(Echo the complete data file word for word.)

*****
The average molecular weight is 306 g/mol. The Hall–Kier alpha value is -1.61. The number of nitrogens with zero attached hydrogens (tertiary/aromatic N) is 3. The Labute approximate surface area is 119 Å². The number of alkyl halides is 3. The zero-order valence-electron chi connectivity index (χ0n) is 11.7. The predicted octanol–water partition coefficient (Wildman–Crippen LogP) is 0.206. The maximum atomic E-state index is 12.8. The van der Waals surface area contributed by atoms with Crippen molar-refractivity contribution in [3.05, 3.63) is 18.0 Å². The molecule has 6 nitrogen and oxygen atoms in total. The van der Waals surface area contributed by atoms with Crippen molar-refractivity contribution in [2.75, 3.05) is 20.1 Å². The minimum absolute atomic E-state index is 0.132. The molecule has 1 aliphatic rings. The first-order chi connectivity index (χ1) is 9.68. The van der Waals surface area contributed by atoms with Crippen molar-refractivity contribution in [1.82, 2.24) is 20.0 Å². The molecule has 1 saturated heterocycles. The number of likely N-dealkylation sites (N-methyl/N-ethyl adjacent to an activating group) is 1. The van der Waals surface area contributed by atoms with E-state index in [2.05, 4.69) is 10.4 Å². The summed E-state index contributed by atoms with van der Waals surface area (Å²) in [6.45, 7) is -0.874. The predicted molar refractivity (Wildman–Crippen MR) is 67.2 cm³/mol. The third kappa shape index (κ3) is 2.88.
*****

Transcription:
The average molecular weight is 306 g/mol. The Hall–Kier alpha value is -1.61. The number of nitrogens with zero attached hydrogens (tertiary/aromatic N) is 3. The Labute approximate surface area is 119 Å². The number of alkyl halides is 3. The zero-order valence-electron chi connectivity index (χ0n) is 11.7. The predicted octanol–water partition coefficient (Wildman–Crippen LogP) is 0.206. The maximum atomic E-state index is 12.8. The van der Waals surface area contributed by atoms with Crippen molar-refractivity contribution in [3.05, 3.63) is 18.0 Å². The molecule has 6 nitrogen and oxygen atoms in total. The van der Waals surface area contributed by atoms with Crippen molar-refractivity contribution in [2.75, 3.05) is 20.1 Å². The minimum absolute atomic E-state index is 0.132. The molecule has 1 aliphatic rings. The first-order chi connectivity index (χ1) is 9.68. The van der Waals surface area contributed by atoms with Crippen molar-refractivity contribution in [1.82, 2.24) is 20.0 Å². The molecule has 1 saturated heterocycles. The number of likely N-dealkylation sites (N-methyl/N-ethyl adjacent to an activating group) is 1. The van der Waals surface area contributed by atoms with E-state index in [2.05, 4.69) is 10.4 Å². The summed E-state index contributed by atoms with van der Waals surface area (Å²) in [6.45, 7) is -0.874. The predicted molar refractivity (Wildman–Crippen MR) is 67.2 cm³/mol. The third kappa shape index (κ3) is 2.88.